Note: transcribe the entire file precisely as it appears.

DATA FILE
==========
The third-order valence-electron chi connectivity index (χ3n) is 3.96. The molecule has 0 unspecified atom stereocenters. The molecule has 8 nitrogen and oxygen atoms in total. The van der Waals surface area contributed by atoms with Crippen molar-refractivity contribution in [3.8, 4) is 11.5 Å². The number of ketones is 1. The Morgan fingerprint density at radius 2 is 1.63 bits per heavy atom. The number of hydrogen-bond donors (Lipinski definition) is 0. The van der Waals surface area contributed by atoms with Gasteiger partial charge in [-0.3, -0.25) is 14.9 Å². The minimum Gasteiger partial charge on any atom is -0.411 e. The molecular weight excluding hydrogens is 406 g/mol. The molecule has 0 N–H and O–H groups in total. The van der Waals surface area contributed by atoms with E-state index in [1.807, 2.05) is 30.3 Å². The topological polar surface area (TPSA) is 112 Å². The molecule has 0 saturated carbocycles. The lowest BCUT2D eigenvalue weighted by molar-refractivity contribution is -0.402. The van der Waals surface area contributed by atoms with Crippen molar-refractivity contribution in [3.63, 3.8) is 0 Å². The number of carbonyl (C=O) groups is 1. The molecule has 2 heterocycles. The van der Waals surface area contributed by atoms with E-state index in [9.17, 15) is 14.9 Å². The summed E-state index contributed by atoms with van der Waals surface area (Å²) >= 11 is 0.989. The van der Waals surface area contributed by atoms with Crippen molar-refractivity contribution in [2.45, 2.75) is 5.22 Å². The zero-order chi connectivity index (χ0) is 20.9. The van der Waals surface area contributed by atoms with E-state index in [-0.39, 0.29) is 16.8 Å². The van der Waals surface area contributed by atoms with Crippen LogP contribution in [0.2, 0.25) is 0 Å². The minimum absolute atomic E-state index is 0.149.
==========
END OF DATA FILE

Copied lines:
The third-order valence-electron chi connectivity index (χ3n) is 3.96. The molecule has 0 unspecified atom stereocenters. The molecule has 8 nitrogen and oxygen atoms in total. The van der Waals surface area contributed by atoms with Crippen molar-refractivity contribution in [3.8, 4) is 11.5 Å². The number of ketones is 1. The Morgan fingerprint density at radius 2 is 1.63 bits per heavy atom. The number of hydrogen-bond donors (Lipinski definition) is 0. The van der Waals surface area contributed by atoms with Gasteiger partial charge in [-0.3, -0.25) is 14.9 Å². The minimum Gasteiger partial charge on any atom is -0.411 e. The molecular weight excluding hydrogens is 406 g/mol. The molecule has 0 N–H and O–H groups in total. The van der Waals surface area contributed by atoms with E-state index in [1.807, 2.05) is 30.3 Å². The topological polar surface area (TPSA) is 112 Å². The molecule has 0 saturated carbocycles. The lowest BCUT2D eigenvalue weighted by molar-refractivity contribution is -0.402. The van der Waals surface area contributed by atoms with Crippen molar-refractivity contribution in [3.63, 3.8) is 0 Å². The number of carbonyl (C=O) groups is 1. The molecule has 2 heterocycles. The van der Waals surface area contributed by atoms with E-state index in [9.17, 15) is 14.9 Å². The summed E-state index contributed by atoms with van der Waals surface area (Å²) >= 11 is 0.989. The van der Waals surface area contributed by atoms with Crippen molar-refractivity contribution in [2.45, 2.75) is 5.22 Å². The zero-order chi connectivity index (χ0) is 20.9. The van der Waals surface area contributed by atoms with E-state index in [-0.39, 0.29) is 16.8 Å². The van der Waals surface area contributed by atoms with Crippen LogP contribution in [0.2, 0.25) is 0 Å². The minimum absolute atomic E-state index is 0.149.